Chris Yaw

I am a Christ Lover

Chris Yaw

I know, I'm kind of messy - but here goes... I’m an Episcopal priest serving a congregation in Metro Detroit... With a passion for gun safety... A zest for online Christian formation... A zeal for video blogging... A constant writer... A heart for those who have unintentionally harmed... A commitment to workforce housing... A love for marrying people... And an amazing wife, three kiddos and a cat named Sparrow... If you have interests in any of these areas I'd love to connect with you.

Me

Contact Details


  • St. David's Episcopal Church, 16200 W. Twelve Mile Road, Southfield, Michigan, 48076, USA


  • +011 248-557-5430


  • chris@stdavidssf.org

St. David's

I have served as rector of St. David's Episcopal Church in Southfield, MI for 16 years, join us Sundays in person or via zoom.

Trinity Gun Disposal

Working on the issue of unwanted gun disposal, we've made some real progress in helping rid the U.S. of unwanted firearms.

ChurchNext

Since 2013 we have been helping people learn more about faith through our online learning courses at ChurchNext.

Oakland Housing

Helping middle income families get better housing is a challenge that Oakland Housing has been addressing for 75 years.

Hyacinth Fellowship

Because hurting others hurts us, the Hyacinth Fellowship organizes support groups and reminds us that we are not our worst mistakes.

Yaw Wedding

I have been officiating weddings for more than 20 years and continue to find joy in helping couples build lifelong relationships.

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U.S. Guns Produced Today
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Americans Accidentally Killed Today
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Homeless Americans
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Weddings Performed
  • Mirror, Mirror...

    Mirror, Mirror...


    I remember standing in line at Sacred Heart School as a second grader waiting my turn to go to Confession.

    This is something we Catholic second graders did every week - sinful 7-year-olds that we were... And what I remember most is racking my brain, trying to think of something for which to repent.

    I usually re-racked some version of not obeying parents or not listening to teachers, as I desperately tried to think of something new or creative to confess to Father Esper.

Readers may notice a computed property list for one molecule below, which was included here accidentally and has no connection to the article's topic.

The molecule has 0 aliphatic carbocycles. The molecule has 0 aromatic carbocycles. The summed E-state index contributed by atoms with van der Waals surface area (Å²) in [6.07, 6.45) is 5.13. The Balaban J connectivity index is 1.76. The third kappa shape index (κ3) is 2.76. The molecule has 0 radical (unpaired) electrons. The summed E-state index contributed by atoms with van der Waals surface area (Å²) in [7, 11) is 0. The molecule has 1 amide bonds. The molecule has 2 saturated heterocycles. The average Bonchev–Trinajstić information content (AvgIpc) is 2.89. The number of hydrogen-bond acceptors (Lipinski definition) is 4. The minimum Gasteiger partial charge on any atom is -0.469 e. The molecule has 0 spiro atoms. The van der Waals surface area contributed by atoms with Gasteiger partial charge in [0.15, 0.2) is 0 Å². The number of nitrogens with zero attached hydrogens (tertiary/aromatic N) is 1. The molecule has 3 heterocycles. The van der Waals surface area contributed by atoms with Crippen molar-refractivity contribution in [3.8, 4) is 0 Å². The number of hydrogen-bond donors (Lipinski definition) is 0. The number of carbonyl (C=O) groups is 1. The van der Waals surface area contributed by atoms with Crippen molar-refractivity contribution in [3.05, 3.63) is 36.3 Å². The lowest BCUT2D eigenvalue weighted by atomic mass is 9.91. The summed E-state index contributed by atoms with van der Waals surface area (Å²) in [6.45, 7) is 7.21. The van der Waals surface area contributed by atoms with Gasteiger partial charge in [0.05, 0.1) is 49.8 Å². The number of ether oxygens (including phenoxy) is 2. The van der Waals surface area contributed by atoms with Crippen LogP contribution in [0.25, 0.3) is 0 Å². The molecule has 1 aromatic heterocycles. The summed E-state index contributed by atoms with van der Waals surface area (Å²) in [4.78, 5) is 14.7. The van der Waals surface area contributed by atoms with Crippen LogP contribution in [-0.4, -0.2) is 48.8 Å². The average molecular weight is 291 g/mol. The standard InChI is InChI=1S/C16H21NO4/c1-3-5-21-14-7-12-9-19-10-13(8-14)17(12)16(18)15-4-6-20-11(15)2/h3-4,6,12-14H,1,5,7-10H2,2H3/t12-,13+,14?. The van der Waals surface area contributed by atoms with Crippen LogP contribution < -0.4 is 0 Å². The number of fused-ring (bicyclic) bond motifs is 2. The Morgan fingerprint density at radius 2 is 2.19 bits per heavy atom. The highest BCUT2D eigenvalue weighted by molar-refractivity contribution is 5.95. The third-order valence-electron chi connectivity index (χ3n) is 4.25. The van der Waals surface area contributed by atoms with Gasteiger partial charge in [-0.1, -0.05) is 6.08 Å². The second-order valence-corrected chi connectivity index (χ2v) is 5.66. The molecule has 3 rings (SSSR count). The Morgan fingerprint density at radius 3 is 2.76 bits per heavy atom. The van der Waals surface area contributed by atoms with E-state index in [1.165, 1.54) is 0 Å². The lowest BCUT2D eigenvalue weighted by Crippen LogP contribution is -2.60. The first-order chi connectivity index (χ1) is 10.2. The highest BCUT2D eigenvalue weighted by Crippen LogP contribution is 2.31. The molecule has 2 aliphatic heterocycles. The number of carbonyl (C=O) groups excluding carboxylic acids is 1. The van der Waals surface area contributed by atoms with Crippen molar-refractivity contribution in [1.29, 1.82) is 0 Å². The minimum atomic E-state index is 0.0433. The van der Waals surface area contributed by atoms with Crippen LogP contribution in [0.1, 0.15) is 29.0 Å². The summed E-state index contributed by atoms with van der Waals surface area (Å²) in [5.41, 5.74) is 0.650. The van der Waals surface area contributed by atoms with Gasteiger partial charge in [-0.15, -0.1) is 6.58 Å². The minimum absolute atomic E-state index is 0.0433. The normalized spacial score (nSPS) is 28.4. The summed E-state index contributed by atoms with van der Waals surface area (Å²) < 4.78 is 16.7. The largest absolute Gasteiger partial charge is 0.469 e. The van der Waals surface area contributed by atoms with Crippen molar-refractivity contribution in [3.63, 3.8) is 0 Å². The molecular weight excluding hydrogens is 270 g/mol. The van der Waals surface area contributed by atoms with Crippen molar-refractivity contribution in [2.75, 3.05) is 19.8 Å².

Fast forward a couple of decades, and my capacity for self-reflection has certainly improved, although I still feel utterly naive about the full extent to which my words and deeds fall short of the glory of God.

    One thing I understand better, is the subtlety of my sinfulness.

    In C. S. Lewis’s classic book, The Screwtape Letters, senior devil Screwtape explains, “Indeed the safest road to Hell is the gradual one—the gentle slope, soft underfoot, without sudden turnings, without milestones, without signposts.”

    Noticing, "a gentle slope, the slow turnings, the lack of signposts," is what Lent is all about.

    After all, like marriages that dissolve, and parishes that dwindle, people rarely exit abruptly, but gradually. We always notice the dramatic, not so much the subtle.

    This is why the work of Lent - and self-examination - is so serious, dead serious. Deep down, we want to see the places where we miss the mark, we want to know our shortcomings even if there are heavy consequences. Better we notice our fly is down by looking at a mirror in the rest room, than be told by a stranger on the dance floor.


    As we look in the mirror over these next 40 days, what will we see? How is our fear, exhaustion, happiness, longing, gratitude, and arrogance showing? How are we accepting, forgiving, and supporting ourselves? How is God shaping us into the people we want to be as a result of our intentional, persistent self-examination?
  • That’s a Wrap

    That’s a Wrap


    My friend Anne makes her living reading movie scripts.

    She gets hundreds of them every week. They first land on her assistant’s desk where he whittles them down to a few dozen. He then attaches a one-page synopsis. Then Anne gets them.  After reading the synopsis, Anne picks up the script. And the first place she turns is the ending. Anne wants to know where the story’s going, where the viewer will be left, how the journey will be affected by the result, and certainly what the production ramifications might be for her company.

    Knowing the ending removes stress and enables her team to get behind the project and row in the same direction.

    This Sunday you and I will hear the familiar story of Jesus taking his three best friends to the top of a mountain and being transfigured into shining light before being joined by Moses and Elijah, the Old Testament icons of The Law and The Prophets. His three friends, James, John, and Peter will be awed and humbled by this experience. They will then head back down the mountain, and begin the journey to the Cross that will require every ounce of their faith.